Messrs Connolly and Rafferty
Listen – The Humblebums – My Apartment
Listen – The Humblebums – All the Best People Do It
I return to you following a weekend of non-wellness, in that it was spent in the company of physicians, nurses and whatnot, part of the time devoted to me figuring out how quickly I might get in and out of the hospital (for yet another procedure) and back to my lair where I might cavort with my wife, kids, and eventually, records…
That said, I set out to pick a selection for today and discovered once again that I had forgotten to photograph the record, so I dipped back into the reserves and grabbed something else.
Today’s selections are by the same group, which would seem obvious until you listen to them and realize that they were clearly the work of two divergent stylists.
That they happened to be in the same band, and both went on to a significantly higher level of fame and fortune is where we get started.
I first heard/heard of the Humblebums maybe 20 years ago when I happened upon one of their tracks on a compilation of UK folk rock and discovered that among their ranks were Billy Connolly (the world famous comedian who has since become a fave of mine) and Gerry Rafferty (he of the 70s AM gold).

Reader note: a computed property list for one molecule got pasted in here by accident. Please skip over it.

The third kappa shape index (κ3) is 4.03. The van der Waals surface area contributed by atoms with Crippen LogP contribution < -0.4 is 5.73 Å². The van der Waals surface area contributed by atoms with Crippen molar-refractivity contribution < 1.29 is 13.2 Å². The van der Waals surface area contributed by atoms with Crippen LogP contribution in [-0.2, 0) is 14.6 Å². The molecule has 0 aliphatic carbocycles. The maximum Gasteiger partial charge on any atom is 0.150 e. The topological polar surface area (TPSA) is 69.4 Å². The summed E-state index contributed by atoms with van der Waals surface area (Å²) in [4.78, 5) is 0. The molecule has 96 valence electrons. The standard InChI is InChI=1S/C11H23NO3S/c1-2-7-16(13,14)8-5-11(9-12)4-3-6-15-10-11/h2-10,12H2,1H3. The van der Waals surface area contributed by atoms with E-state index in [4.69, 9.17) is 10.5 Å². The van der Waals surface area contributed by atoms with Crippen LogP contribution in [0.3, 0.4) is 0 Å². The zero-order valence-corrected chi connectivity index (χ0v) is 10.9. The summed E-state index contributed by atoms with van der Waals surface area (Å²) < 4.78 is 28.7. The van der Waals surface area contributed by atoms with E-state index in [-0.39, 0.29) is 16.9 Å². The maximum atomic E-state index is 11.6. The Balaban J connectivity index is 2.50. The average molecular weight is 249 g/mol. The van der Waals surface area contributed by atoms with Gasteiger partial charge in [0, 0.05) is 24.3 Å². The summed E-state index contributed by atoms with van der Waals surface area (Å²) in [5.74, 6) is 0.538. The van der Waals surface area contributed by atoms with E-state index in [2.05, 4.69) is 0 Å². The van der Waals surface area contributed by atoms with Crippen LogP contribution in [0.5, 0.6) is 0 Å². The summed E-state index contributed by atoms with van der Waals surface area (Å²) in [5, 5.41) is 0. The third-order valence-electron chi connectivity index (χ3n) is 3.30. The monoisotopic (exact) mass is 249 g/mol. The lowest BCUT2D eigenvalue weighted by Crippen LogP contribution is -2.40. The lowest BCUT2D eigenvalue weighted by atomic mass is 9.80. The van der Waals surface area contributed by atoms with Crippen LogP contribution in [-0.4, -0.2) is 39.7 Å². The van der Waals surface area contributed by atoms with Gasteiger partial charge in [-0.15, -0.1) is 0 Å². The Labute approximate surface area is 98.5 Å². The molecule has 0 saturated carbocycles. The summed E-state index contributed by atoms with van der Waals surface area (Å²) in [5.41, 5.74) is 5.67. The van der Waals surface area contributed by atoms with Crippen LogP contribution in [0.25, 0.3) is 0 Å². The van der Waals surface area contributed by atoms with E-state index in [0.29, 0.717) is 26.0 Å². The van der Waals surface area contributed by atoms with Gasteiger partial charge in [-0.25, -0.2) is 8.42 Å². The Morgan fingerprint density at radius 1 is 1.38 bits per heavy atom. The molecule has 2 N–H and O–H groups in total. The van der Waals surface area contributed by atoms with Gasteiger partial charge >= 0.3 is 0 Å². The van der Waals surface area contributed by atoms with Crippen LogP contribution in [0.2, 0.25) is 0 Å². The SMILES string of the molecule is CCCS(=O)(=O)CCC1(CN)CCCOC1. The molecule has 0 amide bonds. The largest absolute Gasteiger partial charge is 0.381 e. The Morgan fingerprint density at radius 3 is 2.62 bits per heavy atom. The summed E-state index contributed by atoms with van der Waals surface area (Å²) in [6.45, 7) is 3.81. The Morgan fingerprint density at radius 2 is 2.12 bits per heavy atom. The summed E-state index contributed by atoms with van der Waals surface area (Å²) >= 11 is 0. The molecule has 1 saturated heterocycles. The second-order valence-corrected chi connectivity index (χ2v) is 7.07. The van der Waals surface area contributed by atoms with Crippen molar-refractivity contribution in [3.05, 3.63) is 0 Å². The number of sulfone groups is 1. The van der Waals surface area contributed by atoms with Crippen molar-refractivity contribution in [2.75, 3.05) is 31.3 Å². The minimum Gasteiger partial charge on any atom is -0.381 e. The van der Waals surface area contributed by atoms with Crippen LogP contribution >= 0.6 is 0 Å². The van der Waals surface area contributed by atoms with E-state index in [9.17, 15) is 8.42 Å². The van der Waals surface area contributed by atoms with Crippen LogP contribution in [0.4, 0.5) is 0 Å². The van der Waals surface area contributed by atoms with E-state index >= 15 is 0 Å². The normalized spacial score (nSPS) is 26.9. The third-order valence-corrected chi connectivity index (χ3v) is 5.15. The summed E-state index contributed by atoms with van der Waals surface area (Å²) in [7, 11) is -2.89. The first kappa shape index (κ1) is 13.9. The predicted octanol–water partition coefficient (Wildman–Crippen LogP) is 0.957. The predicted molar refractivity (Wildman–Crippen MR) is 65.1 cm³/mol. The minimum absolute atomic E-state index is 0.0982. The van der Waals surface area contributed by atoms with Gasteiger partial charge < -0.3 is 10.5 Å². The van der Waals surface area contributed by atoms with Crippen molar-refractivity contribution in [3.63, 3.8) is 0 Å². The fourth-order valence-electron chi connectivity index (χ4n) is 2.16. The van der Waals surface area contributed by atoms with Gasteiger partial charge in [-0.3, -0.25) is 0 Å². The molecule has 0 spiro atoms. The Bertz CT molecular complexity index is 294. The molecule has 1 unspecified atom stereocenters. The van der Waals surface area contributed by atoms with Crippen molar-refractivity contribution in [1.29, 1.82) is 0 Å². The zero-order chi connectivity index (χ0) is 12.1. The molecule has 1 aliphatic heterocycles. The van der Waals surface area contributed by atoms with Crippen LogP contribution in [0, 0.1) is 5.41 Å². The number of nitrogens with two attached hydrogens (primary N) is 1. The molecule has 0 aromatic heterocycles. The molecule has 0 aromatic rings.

That first tune didn’t make much of an impression, but I was always intrigued by the concept of a band that included both of them. It wasn’t until last year, as I was digging down in Washington, DC that I actually happened upon one of their albums.
When I had the chance to give it a listen I was pleased to discover that it wasn’t a mass of comedic novelties, but rather a satisfying intersection of Connolly’s wry, folkie vibe and Rafferty’s pure pop.
Rafferty was not an original member of the group, joining after their first LP. The roots of his later hits are clearly visible in ‘All the Best People Do It’, with his pleasing voice, Beatle-y hooks and arrangements. I really dig the electric piano on this track.
Connolly’s track, ‘My Apartment’ reveals that he was a pretty good singer, shedding much of his thick brogue for an American accented style, no doubt honed playing country and folk in Scottish bars.
The rest of the album is similarly divided stylistically, which goes a long way to explaining why the band broke up by 1971, with Rafferty moving on to Stealer’s Wheel and Connolly to a hugely successful career as a stand-up and actor.
I hope you dig the tracks, and I’ll be back later in the week with something cool.